Geology and Mineralogy considered with reference to Natural Theology/Plate 33

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Plate 33. V. I. pp. 247, 248. Note.

Longitudinal Section of Nautilus Striatus, from the Lias at Whitby, in the collection of Mrs. Murchison. The interior of the Chambers is filled exclusively with calcareous spar, and that of the Siphuncle with Lias. (Original.)

a. The Siphuncle: the union of the siphuncular calcareous sheaths, with the aperture or collar of each transverse Plate, is so closely fitted, that no fluid could have passed between them into the air chambers.
b. One of the transverse Plates forming the Air chambers.
c. White calcareous spar, filling the middle region only of the air chambers.
d. Stratified zones of dark coloured calcareous spar, deposited in equal thickness on both sides of the transverse plates, and also on the inside of the shell, and around the calcareous sheath of the siphuncle.[1]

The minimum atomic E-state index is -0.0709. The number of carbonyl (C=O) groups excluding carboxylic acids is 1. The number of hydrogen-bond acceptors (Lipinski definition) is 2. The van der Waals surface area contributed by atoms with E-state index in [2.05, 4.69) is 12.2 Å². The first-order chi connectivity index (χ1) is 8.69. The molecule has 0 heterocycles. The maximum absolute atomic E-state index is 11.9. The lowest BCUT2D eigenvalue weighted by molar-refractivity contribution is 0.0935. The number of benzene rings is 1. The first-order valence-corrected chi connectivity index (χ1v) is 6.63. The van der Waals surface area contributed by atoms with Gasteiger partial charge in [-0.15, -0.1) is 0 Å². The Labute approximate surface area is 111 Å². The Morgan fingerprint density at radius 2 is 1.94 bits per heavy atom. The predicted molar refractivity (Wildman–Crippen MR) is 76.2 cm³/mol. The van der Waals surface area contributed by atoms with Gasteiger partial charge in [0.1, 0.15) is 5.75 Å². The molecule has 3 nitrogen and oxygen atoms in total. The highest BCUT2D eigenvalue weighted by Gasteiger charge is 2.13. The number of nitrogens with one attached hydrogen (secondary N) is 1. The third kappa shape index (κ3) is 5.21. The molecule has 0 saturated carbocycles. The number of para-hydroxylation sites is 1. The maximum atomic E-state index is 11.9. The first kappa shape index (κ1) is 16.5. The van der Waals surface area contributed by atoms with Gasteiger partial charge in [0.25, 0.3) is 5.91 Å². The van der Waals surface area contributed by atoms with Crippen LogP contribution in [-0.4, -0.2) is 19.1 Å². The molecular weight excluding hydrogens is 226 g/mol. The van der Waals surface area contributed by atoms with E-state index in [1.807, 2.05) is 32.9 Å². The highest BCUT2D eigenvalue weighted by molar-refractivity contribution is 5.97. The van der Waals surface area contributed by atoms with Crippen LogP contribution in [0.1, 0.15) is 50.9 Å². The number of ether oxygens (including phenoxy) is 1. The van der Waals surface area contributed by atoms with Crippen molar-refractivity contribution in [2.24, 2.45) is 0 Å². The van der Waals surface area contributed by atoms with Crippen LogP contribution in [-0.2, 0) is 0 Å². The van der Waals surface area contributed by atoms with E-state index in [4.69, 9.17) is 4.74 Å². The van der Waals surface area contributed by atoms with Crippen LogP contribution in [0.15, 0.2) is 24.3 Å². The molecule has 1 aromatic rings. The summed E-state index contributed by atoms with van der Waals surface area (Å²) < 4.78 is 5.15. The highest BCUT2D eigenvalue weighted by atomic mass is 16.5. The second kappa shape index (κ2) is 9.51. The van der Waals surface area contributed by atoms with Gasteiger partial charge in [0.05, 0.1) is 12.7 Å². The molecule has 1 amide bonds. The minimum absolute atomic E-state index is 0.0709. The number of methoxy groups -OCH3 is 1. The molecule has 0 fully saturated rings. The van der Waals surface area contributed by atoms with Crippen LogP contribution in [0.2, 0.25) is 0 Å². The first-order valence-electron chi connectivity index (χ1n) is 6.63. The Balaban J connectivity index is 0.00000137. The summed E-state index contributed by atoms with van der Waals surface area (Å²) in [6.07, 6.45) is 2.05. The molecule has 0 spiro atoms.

e. Portion of the external shell, showing a laminated structure.


Plate 34. V. I. p. 249. Note.

Drawing of the animal of the Nautilus Pompilius, prepared at my request by Mr. Owen, to show the manner in which the siphuncle terminates in the Pericardium. (Original.)



  1. The successive zones of this dark Spar show that the Lime composing it was introduced by slow and gradual infiltrations into the cavity of the air chambers. Hence it follows that no communication existed between the Siphuncle and these chambers, at the time when this Pipe was filled with the fluid mud, that has formed a cast of Lias within it. As the fractures across the Siphuncle in the 2d and 3d chambers are filled only with spar, of the same kind as that within these Chambers, these fractures could not have existed, when the Mud of the Lias formation entered the Siphuncle, without admitting it also into the chambers adjacent to them.